Property Tax Exemption Deadline Approaching for Some Cook County Homeowners
Eligible Cook County homeowners who did not receive the Homeowner Exemption in 2019 need to file an application for exemption with the Cook County Assessor’s Office by April 9, 2021.
The Homeowner Exemption reduces the Equalized Assessed Value (EAV) of a primary residence by $10,000. Your property tax bill is calculated by multiplying the tax rate in your local district by the EAV. The Homeowner Exemption is available to anyone who owns or leases their principal place of residence in Cook County and is responsible for the property taxes.
The exemption renews automatically so it is not necessary to reapply if you are still living in the same home where you received the exemption last year.
No “Silver Bullet” for Property Tax Relief in Illinois
Created by the General Assembly in the summer of 2019 to address an “opaque” and unpopular system that has left Illinois with the second highest tax rate in the country, a property tax relief task force recommended a four-part, decade-long attack.
The group’s recommendations – summarized in a draft report included as part of a study Treasurer Maria Pappas released documenting the 20-year climb of Cook County property taxes – illustrate the difficulty of revamping a tax system built around the funding needs of 6,968 separate taxing districts. That’s more than any other state in the country by a margin of 2,000, according to U.S. Census Bureau data cited in the report. Second-place Pennsylvania has nearly 5,000.
Consolidating such government units is at the heart of the recommendations made by the 88-member legislative task force, which held dozens of hearings around the state over a five-month period in 2019.
Treasurer’s Study Shows the 20-Year Climb of Cook County Property Tax Bills
If you feel like your property taxes have been rising out of proportion to your income or the rise in the cost of living, a study by Cook County Treasurer Maria Pappas shows you are probably right.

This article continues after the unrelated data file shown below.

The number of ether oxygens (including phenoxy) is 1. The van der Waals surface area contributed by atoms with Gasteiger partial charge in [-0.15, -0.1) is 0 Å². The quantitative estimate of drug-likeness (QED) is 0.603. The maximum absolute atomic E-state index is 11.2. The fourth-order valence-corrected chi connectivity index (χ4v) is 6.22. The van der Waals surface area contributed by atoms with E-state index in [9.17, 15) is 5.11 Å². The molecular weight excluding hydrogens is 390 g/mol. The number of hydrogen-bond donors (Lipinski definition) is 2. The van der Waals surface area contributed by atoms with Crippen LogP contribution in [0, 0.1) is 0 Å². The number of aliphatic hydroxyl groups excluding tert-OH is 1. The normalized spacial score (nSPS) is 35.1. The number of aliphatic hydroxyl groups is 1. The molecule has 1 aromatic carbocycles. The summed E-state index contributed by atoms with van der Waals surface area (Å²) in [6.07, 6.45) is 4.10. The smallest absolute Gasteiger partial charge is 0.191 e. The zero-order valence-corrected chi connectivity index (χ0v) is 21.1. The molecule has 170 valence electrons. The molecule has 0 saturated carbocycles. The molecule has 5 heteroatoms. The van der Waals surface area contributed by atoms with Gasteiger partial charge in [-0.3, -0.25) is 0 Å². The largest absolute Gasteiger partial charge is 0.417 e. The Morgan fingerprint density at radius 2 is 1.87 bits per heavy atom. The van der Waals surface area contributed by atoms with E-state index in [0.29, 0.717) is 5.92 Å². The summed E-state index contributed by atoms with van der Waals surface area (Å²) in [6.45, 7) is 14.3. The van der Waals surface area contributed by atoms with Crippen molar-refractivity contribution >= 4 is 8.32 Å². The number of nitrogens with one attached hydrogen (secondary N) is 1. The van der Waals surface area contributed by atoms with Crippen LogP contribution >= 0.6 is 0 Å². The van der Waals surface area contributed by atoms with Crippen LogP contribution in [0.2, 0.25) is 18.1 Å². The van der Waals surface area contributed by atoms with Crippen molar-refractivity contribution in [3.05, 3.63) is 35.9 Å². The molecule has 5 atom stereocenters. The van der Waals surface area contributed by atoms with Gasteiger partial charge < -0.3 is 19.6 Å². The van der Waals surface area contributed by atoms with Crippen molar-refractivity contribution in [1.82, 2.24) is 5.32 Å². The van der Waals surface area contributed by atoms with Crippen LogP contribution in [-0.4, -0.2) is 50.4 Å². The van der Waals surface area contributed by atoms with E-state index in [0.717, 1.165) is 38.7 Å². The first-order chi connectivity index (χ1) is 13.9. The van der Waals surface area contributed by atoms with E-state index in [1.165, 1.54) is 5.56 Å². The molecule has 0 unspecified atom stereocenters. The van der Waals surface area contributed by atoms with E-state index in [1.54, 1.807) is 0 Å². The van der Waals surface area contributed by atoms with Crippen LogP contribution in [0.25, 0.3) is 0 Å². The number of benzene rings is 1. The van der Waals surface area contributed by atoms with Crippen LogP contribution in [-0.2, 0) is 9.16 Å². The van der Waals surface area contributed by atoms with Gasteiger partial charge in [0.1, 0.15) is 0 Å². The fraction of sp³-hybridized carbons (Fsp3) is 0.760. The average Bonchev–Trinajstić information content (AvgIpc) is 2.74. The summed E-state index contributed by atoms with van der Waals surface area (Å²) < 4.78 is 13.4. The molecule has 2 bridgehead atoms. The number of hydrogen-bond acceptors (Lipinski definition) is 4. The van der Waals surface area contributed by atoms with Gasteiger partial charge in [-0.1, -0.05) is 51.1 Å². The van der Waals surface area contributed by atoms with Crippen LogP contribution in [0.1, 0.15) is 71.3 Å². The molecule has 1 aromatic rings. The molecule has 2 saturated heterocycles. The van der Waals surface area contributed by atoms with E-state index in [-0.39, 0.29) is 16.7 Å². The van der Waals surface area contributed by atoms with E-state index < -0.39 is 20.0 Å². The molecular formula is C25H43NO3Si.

The study shows that the amount of property taxes billed throughout Cook County have increased 99% since 2000: from $7.85 billion in 2000 to $15.58 billion last year.
Understanding the Factors That Determine the Size of Your Property Tax Bill
When you open your property tax bill, it’s easy to see if you’re going to be paying more, but the reasons why can be harder to understand.
Cook County Clerk Karen Yarbrough offers a brief explanation in a recent release accompanying the 2019 tax rates. The release includes the “four most impactful factors” that determine whether an individual property tax bill goes up or down. The bad news is, they’re going up in a lot of cases. But every tax bill is a collection of individual components.
Here are the four factors that determine the size of your tax bill, followed by some explanation around what you can (and can’t) do about them:
Evanston Tax Bills Dash Hopes that Reassessment Might Be Kind to Homeowners
A whopping 86% of homeowners in Evanston are seeing property tax increases this year. A breakdown compiled by Cook County Commissioner Larry Suffredin shows that 11,924 of 13,810 residential properties have a tax bill that is higher – substantially in many cases – than last year’s.
Suffredin’s office has offered to help Evanston property owners who believe their tax bill contains errors or who may have overlooked an exemption that could lead to a reduction.
Illinois Legislators Approve Automatic Renewal of Exemptions Due to COVID-19